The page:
Planetary romance

From Wikipedia, the free encyclopedia
(Redirected from Sword and planet)
Cover of Imagination, August 1953.

Planetary romance (other synonyms are sword and planet,[1][2][3][4] and (inter)planetary adventure[5]) is a subgenre of science fiction in which the bulk of the action consists of adventures on one or more exotic alien planets, characterized by distinctive physical and cultural backgrounds. Some planetary romances take place against the background of a future culture where travel between worlds by spaceship is commonplace; others, particularly the earliest examples of the genre, do not, and invoke flying carpets, astral projection, or other methods of getting between planets. In either case, it is the planetside adventures which are the focus of the story, not the mode of travel.[6]

A significant precursor of the genre is Edwin L. Arnold's Lieut. Gullivar Jones: His Vacation (1905).[7]

In Science Fiction: The 100 Best Novels (1985), editor and critic David Pringle named Marion Zimmer Bradley and Anne McCaffrey two "leading practitioners nowadays" for the planetary romance type of science fiction.[8]

Comparison with other subgenres[edit]

The Encyclopedia of Science Fiction mentions two caveats as to the usage of the term. First, while the setting may be in an alien world, if "the nature or description of this world has little bearing on the story being told," as in A Case of Conscience, then the book is not a planetary romance. Second, hard science fiction tales are excluded from this category, where an alien planet, while being a critical component of the plot, is just a background for a primarily scientific endeavor, such as Hal Clement's Mission of Gravity,[7] possibly with embellishments. Allen Steele writes that while the label "space opera" has been pasted on any story away from Earth, it stands apart from "planetary romance", which he describes as a "close cousin" of "space opera".[5]

Cover of Planet Stories, Fall 1947.

See also[edit]


  1. ^ Dozois, Gardner (2015). "Return to Venusport". In Martin, George R. R.; Dozois, Gardner (eds.). Old Venus: A Collection of Stories. Random House Publishing Group. pp. xiii. ISBN 978-0-8041-7985-0. the Planetary Romance, also called Sword and Planet stories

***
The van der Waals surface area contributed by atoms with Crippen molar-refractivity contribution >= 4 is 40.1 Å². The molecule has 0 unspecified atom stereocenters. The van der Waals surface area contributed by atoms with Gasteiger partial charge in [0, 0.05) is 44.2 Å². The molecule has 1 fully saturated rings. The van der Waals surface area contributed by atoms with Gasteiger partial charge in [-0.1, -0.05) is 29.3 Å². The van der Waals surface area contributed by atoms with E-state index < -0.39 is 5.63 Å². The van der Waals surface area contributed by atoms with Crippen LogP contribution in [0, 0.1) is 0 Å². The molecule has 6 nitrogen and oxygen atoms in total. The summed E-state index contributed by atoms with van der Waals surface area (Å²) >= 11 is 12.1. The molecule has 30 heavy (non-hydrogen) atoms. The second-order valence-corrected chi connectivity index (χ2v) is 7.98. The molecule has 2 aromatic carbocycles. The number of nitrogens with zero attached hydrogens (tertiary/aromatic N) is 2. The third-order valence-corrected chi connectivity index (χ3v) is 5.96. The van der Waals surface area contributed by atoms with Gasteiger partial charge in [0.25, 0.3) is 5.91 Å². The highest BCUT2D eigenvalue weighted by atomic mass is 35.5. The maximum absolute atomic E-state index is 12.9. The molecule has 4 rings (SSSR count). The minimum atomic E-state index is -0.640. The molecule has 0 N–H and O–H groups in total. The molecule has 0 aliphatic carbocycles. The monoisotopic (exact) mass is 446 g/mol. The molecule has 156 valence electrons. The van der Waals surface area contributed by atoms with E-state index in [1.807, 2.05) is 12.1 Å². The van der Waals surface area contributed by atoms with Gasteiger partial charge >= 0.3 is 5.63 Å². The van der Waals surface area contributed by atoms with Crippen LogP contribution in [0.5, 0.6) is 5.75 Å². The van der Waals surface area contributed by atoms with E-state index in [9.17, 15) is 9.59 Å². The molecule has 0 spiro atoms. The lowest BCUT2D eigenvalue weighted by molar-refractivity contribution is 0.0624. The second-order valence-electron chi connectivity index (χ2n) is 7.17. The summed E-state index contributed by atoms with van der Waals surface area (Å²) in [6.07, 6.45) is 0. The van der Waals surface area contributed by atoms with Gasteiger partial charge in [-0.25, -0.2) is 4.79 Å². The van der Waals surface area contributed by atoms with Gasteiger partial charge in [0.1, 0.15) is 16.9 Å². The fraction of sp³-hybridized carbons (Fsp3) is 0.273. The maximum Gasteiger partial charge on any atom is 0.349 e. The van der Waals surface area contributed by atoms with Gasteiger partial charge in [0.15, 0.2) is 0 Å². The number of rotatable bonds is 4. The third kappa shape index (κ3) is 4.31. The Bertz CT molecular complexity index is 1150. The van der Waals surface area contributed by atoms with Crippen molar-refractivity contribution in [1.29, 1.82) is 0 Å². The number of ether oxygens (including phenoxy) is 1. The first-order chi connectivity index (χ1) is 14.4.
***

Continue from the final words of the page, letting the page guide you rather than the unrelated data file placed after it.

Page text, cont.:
2. ^ Caryad; Römer, Thomas; Zingsem, Vera (2014). "Ein geplatzter Traum" [A Shattered Dream]. Wanderer am Himmel: Die Welt der Planeten in Astronomie und Mythologie [Wanderers in the Sky: The World of the Planets in Astronomy and Mythology] (in German). Springer-Verlag. p. 78. ISBN 978-3-642-55343-1. Das Subgenre der Sword-and-Planet-Romane (oder Planetary Romance) [The subgenre of Sword-and-Planet-novels (or Planetary Romance)]
  3. ^ Duncan, Randy (2010). "Fantasy". In Booker, M. Keith (ed.). Encyclopedia of Comic Books and Graphic Novels. Bloomsbury Publishing USA. p. 204. ISBN 978-0-313-35747-3. The protagonist of "sword and planet", sometimes referred to as "planetary romance," fantasy, is [...]
  4. ^ Jones, Howard Andrews; Rhodes, Robert (2008). "Sword and Sorcery Fiction". In Womack, Kenneth (ed.). Books and Beyond: The Greenwood Encyclopedia of New American Reading. Bloomsbury Publishing USA. p. 978. ISBN 978-0-313-07157-7. a genre that some call sword and planet and that others describe as planetary romance
  5. ^ a b Allen Steele, Captain Future - the Horror at Jupiter, p .195
  6. ^ See Science Fiction Citations: Planetary Romance Archived 2008-01-08 at the Wayback Machine; and John Clute, "Planetary Romance", in Encyclopedia of Science Fiction, ed. John Clute and Peter Nicholls, 1995, ISBN 0-312-13486-X.
  7. ^ a b "SFE: Planetary Romance". Retrieved 2023-08-08.
  8. ^ David Pringle, Science Fiction: The 100 Best Novels: An English-language Selection, 1949–1984, London: Xanadu Publ., 1985. p. 17. Pringle does not include any Bradley or McCaffrey novels. Introducing his selections, he says, "I admit to blind spots—for example, I have little affection for the type of sf story which has been called 'planetary romance'".

External links[edit]